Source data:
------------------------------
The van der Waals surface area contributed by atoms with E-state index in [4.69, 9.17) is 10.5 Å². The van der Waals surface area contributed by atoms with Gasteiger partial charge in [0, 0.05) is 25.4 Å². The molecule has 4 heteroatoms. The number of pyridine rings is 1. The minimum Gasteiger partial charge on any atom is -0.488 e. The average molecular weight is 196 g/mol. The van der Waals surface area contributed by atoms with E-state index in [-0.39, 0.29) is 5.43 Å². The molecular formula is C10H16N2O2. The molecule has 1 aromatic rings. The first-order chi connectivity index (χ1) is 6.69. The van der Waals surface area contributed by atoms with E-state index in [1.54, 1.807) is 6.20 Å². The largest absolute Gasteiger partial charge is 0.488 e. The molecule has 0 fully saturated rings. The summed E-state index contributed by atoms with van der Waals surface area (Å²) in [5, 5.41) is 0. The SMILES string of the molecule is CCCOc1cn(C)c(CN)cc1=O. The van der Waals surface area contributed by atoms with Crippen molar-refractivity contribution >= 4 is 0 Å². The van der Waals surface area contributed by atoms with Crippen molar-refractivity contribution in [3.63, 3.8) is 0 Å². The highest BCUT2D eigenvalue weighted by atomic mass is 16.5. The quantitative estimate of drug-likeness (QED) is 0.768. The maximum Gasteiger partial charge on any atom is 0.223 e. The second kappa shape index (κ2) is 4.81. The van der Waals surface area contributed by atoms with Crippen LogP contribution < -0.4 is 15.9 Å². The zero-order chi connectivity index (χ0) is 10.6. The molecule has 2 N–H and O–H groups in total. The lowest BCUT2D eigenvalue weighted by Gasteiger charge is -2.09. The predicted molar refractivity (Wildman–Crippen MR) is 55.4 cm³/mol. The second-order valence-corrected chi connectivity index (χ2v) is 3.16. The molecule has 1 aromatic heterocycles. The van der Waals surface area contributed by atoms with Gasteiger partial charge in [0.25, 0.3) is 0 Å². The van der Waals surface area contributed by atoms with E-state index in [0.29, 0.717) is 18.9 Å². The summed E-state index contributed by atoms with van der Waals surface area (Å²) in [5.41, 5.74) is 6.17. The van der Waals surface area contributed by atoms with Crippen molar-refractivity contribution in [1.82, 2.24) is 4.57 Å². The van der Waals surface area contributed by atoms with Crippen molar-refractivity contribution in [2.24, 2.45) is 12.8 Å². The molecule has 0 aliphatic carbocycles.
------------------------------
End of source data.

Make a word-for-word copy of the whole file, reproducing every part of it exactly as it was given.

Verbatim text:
The van der Waals surface area contributed by atoms with E-state index in [4.69, 9.17) is 10.5 Å². The van der Waals surface area contributed by atoms with Gasteiger partial charge in [0, 0.05) is 25.4 Å². The molecule has 4 heteroatoms. The number of pyridine rings is 1. The minimum Gasteiger partial charge on any atom is -0.488 e. The average molecular weight is 196 g/mol. The van der Waals surface area contributed by atoms with E-state index in [-0.39, 0.29) is 5.43 Å². The molecular formula is C10H16N2O2. The molecule has 1 aromatic rings. The first-order chi connectivity index (χ1) is 6.69. The van der Waals surface area contributed by atoms with E-state index in [1.54, 1.807) is 6.20 Å². The largest absolute Gasteiger partial charge is 0.488 e. The molecule has 0 fully saturated rings. The summed E-state index contributed by atoms with van der Waals surface area (Å²) in [5, 5.41) is 0. The SMILES string of the molecule is CCCOc1cn(C)c(CN)cc1=O. The van der Waals surface area contributed by atoms with Crippen molar-refractivity contribution >= 4 is 0 Å². The van der Waals surface area contributed by atoms with Crippen molar-refractivity contribution in [3.63, 3.8) is 0 Å². The highest BCUT2D eigenvalue weighted by atomic mass is 16.5. The quantitative estimate of drug-likeness (QED) is 0.768. The maximum Gasteiger partial charge on any atom is 0.223 e. The second kappa shape index (κ2) is 4.81. The van der Waals surface area contributed by atoms with Crippen LogP contribution < -0.4 is 15.9 Å². The zero-order chi connectivity index (χ0) is 10.6. The molecule has 2 N–H and O–H groups in total. The lowest BCUT2D eigenvalue weighted by Gasteiger charge is -2.09. The predicted molar refractivity (Wildman–Crippen MR) is 55.4 cm³/mol. The second-order valence-corrected chi connectivity index (χ2v) is 3.16. The molecule has 1 aromatic heterocycles. The van der Waals surface area contributed by atoms with Gasteiger partial charge in [0.25, 0.3) is 0 Å². The van der Waals surface area contributed by atoms with E-state index in [0.29, 0.717) is 18.9 Å². The summed E-state index contributed by atoms with van der Waals surface area (Å²) in [5.41, 5.74) is 6.17. The van der Waals surface area contributed by atoms with Crippen molar-refractivity contribution in [1.82, 2.24) is 4.57 Å². The van der Waals surface area contributed by atoms with Crippen molar-refractivity contribution in [2.24, 2.45) is 12.8 Å². The molecule has 0 aliphatic carbocycles.